Aquila the eagle is a constellation that lies in the Milky Way. It’s in the southeastern sky as it gets dark. Its brightest star, Altair is one of the stars of the Summer Triangle, a group of three bright stars dominating the eastern sky in the evening now. Altair, in the head of the eagle, is flanked by two slightly dimmer stars, the shoulders of the eagle. The eagle is flying northeastward through the Milky Way. Its wings are seen in its wing tip stars. A curved group of stars to the lower right of Altair is its tail. Within Aquila the Milky Way shows many dark clouds as part of the Great Rift that splits it here. The other summer bird is Cygnus the swan above and left of Aquila, flying in the opposite direction. ……

The times given are for the Traverse City/Interlochen area of Michigan. They may be different for your location.

Addendum

Aquila finder animation

Animated Aquila finder chart. Created using Stellarium.

Actual Aquila

Annotated and animated photograph taken of Aquila August 13, 2018 during the Perseid meteor shower. Alas, no Perseids in this photograph. Taken by me and processed using Registax and GIMP.

Further notes on the Perseid meteor shower

I spent a good chunk of the Perseid peak night (August 12/13) at the Sleeping Bear Dunes National Lakeshore at the Dune Climb observing the Perseids.  Though clear there was a great amount of haze in the air, part of which was smoke from the fires out west, and the barometric high we’ve been under for the past few days getting stagnant,  The blue sky the day before was decidedly milky.  Though the Milky Way overhead was visible, the teapot of Sagittarius below Saturn wasn’t.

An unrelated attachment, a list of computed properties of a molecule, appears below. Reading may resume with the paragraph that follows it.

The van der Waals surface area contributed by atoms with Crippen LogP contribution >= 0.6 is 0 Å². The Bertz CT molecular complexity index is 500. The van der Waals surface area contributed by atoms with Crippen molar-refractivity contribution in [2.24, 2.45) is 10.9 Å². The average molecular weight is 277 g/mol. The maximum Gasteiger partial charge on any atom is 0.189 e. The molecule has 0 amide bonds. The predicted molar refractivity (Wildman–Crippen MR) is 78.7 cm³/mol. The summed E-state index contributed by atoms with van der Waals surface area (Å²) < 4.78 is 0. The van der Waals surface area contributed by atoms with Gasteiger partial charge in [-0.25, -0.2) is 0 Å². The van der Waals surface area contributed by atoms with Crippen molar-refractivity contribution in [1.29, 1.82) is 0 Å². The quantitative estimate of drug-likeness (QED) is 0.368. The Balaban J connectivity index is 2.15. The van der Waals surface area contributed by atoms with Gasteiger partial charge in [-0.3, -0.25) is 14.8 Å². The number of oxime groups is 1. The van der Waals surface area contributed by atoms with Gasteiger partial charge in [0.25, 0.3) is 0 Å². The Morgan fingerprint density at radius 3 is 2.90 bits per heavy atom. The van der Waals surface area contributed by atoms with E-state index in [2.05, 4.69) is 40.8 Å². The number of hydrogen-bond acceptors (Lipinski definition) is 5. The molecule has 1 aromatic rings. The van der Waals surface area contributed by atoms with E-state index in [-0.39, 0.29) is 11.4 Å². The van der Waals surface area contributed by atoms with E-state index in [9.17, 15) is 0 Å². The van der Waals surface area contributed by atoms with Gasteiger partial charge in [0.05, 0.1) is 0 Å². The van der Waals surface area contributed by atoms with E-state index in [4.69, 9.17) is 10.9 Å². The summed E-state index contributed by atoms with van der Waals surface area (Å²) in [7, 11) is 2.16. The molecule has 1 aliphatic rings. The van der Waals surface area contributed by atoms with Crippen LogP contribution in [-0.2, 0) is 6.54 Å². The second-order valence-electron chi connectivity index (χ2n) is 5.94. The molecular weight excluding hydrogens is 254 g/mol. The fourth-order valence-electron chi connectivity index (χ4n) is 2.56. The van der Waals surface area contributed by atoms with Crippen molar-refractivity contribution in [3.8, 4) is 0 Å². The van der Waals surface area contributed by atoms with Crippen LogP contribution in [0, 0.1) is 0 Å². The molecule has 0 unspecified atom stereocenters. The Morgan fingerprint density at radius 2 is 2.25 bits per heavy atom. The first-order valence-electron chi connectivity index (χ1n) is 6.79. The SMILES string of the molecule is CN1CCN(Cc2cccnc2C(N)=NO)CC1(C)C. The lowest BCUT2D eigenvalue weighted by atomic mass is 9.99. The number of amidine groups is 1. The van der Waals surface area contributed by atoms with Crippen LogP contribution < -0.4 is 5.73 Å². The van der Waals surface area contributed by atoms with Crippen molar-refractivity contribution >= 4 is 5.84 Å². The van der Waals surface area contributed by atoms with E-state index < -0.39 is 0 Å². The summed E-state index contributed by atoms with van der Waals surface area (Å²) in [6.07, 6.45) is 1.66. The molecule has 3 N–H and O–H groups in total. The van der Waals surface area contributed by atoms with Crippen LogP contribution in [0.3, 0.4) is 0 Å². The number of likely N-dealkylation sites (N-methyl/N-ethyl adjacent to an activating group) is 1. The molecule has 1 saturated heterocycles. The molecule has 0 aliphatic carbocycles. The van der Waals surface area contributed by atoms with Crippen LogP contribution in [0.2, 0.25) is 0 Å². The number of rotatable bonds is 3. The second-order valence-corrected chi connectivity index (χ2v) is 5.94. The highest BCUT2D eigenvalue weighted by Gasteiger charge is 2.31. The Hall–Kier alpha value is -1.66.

A casual inspection of my photographs show only 2 Perseid meteors.

09/19/2017 – Ephemeris – The Great Rift

September 19, 2017 1 comment

Ephemeris for Tuesday, September 19th. The Sun will rise at 7:26. It’ll be up for 12 hours and 18 minutes, setting at 7:45. The Moon, 1 day before new, will rise at 7:43 tomorrow morning.

High overhead the Milky Way is seen passing through the Summer Triangle of three bright stars. Here we find the Milky Way split into two sections. The split starts in the constellation of Cygnus the Swan or Northern Cross very high in the east. The western part of the Milky Way ends southwest of the Aquila the eagle. This dark dividing feature is called the Great Rift. Despite the lack of stars seen there, it doesn’t mean that there are fewer stars there than in the brighter patches of the Milky Way. The rift is a great dark cloud that obscures the light of the stars behind it. Sometimes binoculars can be used to find the edges of the clouds of the rift, as stars numbers drop off suddenly. This is especially easy to spot in Aquila the eagle.

The times given are for the Traverse City/Interlochen area of Michigan. They may be different for your location.

Addendum

The Great Rift in the Milky Way. Created using Stellarium.

The Great Rift in the Milky Way. Created using Stellarium.

07/17/2017 – Ephemeris – Constellations of the Summer Triangle III: Aquila the Eagle

July 17, 2017 Comments off

Ephemeris for Monday, July 17th. Today the Sun will be up for 15 hours and 9 minutes, setting at 9:23, and it will rise tomorrow at 6:14. The Moon, 1 day past last quarter, will rise at 2:08 tomorrow morning.